"Successful Freelance Court Reporting" discusses the mechanics of freelance court reporting in a knowledgeable, easy to understand manner. It is an invaluable and informative guide for the student, as well as anyone considering or preparing for a freelance court-reporting career. Written by a seasoned professional, the book offers a variety of personal anecdotes and shares valuable "lessons from the field." From choosing the right court reporting school, to interviewing for freelance positions, to preparing transcripts, this book provides a comprehensive look at what it takes to become a successful freelance court reporter.
Everything in this book actually happened - in the courtrooms across the country and in the judge’s chambers associated with these courts. Whether or not the incidents described in each trial were true was up to a jury to decide. Even though the private discussions between judges and attorneys are kept from the juries, they aren't kept from the reader in this book. You will be joining them in the judges' chambers and eavesdropping on them in their asides during the trials to help you form what might possibly be a different reaction than the jury's.
Have you ever wondered what to do in situations that happen during various proceedings from hearings to depositions? What beginning and end pages do you use? What do you do with the exhibits? When you're a new reporter, especially, you may be terrified if something out of the ordinary happens. This book attempts to provide answers to questions I receive frequently from court reporters about a variety of topics from how to correctly fill out a jobsheet to how to handle a particular type of situation to where to find information on something. This is a how-to manual for new and old reporters alike. Watch for an upcoming summer of 2010 workshop near you.
Fannie Smith began her court reporting career in Chicago. Soon she moved back to Minneapolis, near family. There she freelanced, working in the court system as a substitute and covering most of the conventions and business meetings in the area. The last 18 years, she was an official for the first judicial district working for Judge Robert J. Breunig. The area was rural, and became urban, bordering the south and west Twin Cities. In 1967, we were four judges and 4 court reporters. When I retired in 1985, there were near 30. Today the number has more than doubled. District, county and city judges became the same and rotated throughout the courts of the district. In the 1970's court reporters became a "pool" answering to a court administrator at the convenience of the court system. Fannie Smith was an early machine writer - never saw one in Chicago - second in Minnesota - in a world of pen writing court reporters who tolerated, or "feared" the female machine writer. In 1985, Fannie retired with her husband, Maynard, of 50 years. Together they spend about half of their time either in Milaca, Minnesota and in Sun City, Arizona. She's been writing family histories, and has published on the Internet The Record Never Forgets 2nd Edition, History of Court Reporting and Shorthand; and a book of historical fiction; Opportunity 1850 about the emigration of four farm brothers from Europe who realized their American dream.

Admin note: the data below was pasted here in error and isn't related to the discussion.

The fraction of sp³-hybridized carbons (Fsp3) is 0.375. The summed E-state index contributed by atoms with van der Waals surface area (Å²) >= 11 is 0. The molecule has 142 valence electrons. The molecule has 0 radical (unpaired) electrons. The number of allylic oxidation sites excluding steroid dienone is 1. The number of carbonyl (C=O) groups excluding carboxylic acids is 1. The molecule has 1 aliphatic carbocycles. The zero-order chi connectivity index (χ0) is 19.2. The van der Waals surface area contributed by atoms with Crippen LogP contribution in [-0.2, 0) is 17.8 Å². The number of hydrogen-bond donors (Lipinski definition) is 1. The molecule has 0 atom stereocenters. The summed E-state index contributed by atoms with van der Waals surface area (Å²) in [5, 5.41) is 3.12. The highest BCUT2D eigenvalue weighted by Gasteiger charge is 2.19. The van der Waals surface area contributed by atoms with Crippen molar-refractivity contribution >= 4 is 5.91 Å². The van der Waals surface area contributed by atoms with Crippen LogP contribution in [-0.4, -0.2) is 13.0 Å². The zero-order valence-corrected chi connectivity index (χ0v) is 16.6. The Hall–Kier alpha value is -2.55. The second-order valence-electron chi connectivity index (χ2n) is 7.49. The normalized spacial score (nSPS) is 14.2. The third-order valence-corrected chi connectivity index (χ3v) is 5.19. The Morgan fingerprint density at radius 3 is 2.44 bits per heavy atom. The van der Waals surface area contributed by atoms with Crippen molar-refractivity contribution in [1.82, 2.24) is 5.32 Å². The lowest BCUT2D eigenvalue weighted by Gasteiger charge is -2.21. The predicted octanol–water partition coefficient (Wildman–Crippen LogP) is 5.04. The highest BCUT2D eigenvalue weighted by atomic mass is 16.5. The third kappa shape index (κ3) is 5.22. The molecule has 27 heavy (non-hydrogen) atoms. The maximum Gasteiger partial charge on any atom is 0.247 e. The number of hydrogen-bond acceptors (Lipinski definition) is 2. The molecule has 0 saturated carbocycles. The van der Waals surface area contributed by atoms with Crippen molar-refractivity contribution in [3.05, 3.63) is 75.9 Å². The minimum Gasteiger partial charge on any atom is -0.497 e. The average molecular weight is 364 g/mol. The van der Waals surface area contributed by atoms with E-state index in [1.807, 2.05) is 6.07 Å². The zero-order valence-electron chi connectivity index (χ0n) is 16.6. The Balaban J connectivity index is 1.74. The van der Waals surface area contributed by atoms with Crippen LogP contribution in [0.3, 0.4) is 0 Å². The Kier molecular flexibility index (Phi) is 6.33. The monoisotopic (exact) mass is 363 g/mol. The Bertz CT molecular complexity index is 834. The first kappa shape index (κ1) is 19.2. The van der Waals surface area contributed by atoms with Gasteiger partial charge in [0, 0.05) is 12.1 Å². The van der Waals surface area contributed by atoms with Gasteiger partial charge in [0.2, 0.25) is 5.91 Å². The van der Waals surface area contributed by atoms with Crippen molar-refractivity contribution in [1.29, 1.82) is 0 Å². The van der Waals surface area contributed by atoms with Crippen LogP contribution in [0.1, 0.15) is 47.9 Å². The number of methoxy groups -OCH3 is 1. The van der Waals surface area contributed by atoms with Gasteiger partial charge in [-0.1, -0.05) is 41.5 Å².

Court Reporting in Australia, first published in 2005, uses the experience of reporters and subeditors to present a practical view of reporting on the legal system. Peter Gregory avoids the rigid fashion in which media law matters are usually described and, while he covers such vital areas as defamation and contempt, he focuses on the experiences and lessons to be learned from court reporters on the job. He highlights the problems and common mistakes likely to land journalists and media organisations in trouble. It features information and realistic advice from court reporters working for metropolitan media outlets as well as revealing how they perform their daily tasks; for example, preparing television news reports when no pictures and no story are available. Practical and useful as well as theoretical: no one who reports on legal matters can afford to be without this book.
a tough and fearless memoir of the cases that have shocked, moved and never left us.
Author: Jamelle Wells
Publisher: HarperCollins Australia
Category: True Crime
From true crime to petty crime - this is the memoir of one of Australia's most experienced court reporters. As a seasoned court reporter, the ABC's Jamelle Wells has filed thousands of stories on murderers, sex offenders, thieves, bad drivers, family feuds and business deals gone wrong. In more than 10 years, Jamelle has witnessed many of Australia's most notorious and high-profile court cases. In the line of duty, she has sat next to criminals and their families, been chased, spat on, stalked and carted off by ambulance for emergency surgery after an accident outside ICAC. Every day in courts across Australia the evidence, facts and theories are played out in a kind of theatre, with their own characters, costumes and traditions. But ever-present is the human tragedy of ordinary people's lives disrupted, destroyed and forever altered. The judges, the lawyers and barristers, the witnesses and the victims -- all striving to play their part in the quest for fairness, justice and always, the truth of what really happened. From the calculated and cruel, to the unfair and unlucky, from pure evil to plain stupid -- Jamelle Wells has seen it all. The Court Reporter is a tough and fearless journalist's memoir that looks at the cases that have shocked, moved and never left us.
Lathan's guide can help witnesses and attorneys get through the deposition process easily and knowledgeably. She gives relevant information in plain English, points out pitfalls, reveals inside information about the procedure itself, and then shows how to function in an effective, informed, and confident way. (Legal Reference/Law)